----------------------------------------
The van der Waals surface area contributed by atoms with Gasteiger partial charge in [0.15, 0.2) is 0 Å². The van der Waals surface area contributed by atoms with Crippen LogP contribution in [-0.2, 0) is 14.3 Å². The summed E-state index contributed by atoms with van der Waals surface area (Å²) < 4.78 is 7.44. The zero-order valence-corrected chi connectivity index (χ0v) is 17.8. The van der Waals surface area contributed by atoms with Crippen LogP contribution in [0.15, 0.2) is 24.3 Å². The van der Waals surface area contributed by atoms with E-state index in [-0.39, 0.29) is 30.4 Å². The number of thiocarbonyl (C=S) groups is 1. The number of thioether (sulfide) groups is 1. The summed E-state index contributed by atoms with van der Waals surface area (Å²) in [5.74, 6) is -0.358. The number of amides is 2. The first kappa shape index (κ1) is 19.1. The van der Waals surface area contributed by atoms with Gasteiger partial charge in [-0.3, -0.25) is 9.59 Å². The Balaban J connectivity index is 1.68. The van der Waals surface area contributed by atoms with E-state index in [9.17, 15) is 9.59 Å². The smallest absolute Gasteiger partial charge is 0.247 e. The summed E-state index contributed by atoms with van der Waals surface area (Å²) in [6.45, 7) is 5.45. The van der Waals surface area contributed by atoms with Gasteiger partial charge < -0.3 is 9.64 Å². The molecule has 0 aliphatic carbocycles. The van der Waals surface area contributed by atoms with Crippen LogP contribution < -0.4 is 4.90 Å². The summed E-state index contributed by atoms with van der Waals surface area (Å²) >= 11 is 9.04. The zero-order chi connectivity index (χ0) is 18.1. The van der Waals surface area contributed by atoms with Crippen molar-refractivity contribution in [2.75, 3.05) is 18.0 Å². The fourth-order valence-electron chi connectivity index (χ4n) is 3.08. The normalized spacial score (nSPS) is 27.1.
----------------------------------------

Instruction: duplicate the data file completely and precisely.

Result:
The van der Waals surface area contributed by atoms with Gasteiger partial charge in [0.15, 0.2) is 0 Å². The van der Waals surface area contributed by atoms with Crippen LogP contribution in [-0.2, 0) is 14.3 Å². The summed E-state index contributed by atoms with van der Waals surface area (Å²) < 4.78 is 7.44. The zero-order valence-corrected chi connectivity index (χ0v) is 17.8. The van der Waals surface area contributed by atoms with Crippen LogP contribution in [0.15, 0.2) is 24.3 Å². The van der Waals surface area contributed by atoms with E-state index in [-0.39, 0.29) is 30.4 Å². The number of thiocarbonyl (C=S) groups is 1. The number of thioether (sulfide) groups is 1. The summed E-state index contributed by atoms with van der Waals surface area (Å²) in [5.74, 6) is -0.358. The number of amides is 2. The first kappa shape index (κ1) is 19.1. The van der Waals surface area contributed by atoms with Gasteiger partial charge in [-0.3, -0.25) is 9.59 Å². The Balaban J connectivity index is 1.68. The van der Waals surface area contributed by atoms with E-state index in [9.17, 15) is 9.59 Å². The smallest absolute Gasteiger partial charge is 0.247 e. The summed E-state index contributed by atoms with van der Waals surface area (Å²) in [6.45, 7) is 5.45. The van der Waals surface area contributed by atoms with Gasteiger partial charge < -0.3 is 9.64 Å². The molecule has 0 aliphatic carbocycles. The van der Waals surface area contributed by atoms with Crippen LogP contribution < -0.4 is 4.90 Å². The summed E-state index contributed by atoms with van der Waals surface area (Å²) >= 11 is 9.04. The zero-order chi connectivity index (χ0) is 18.1. The van der Waals surface area contributed by atoms with Crippen molar-refractivity contribution in [2.75, 3.05) is 18.0 Å². The fourth-order valence-electron chi connectivity index (χ4n) is 3.08. The normalized spacial score (nSPS) is 27.1.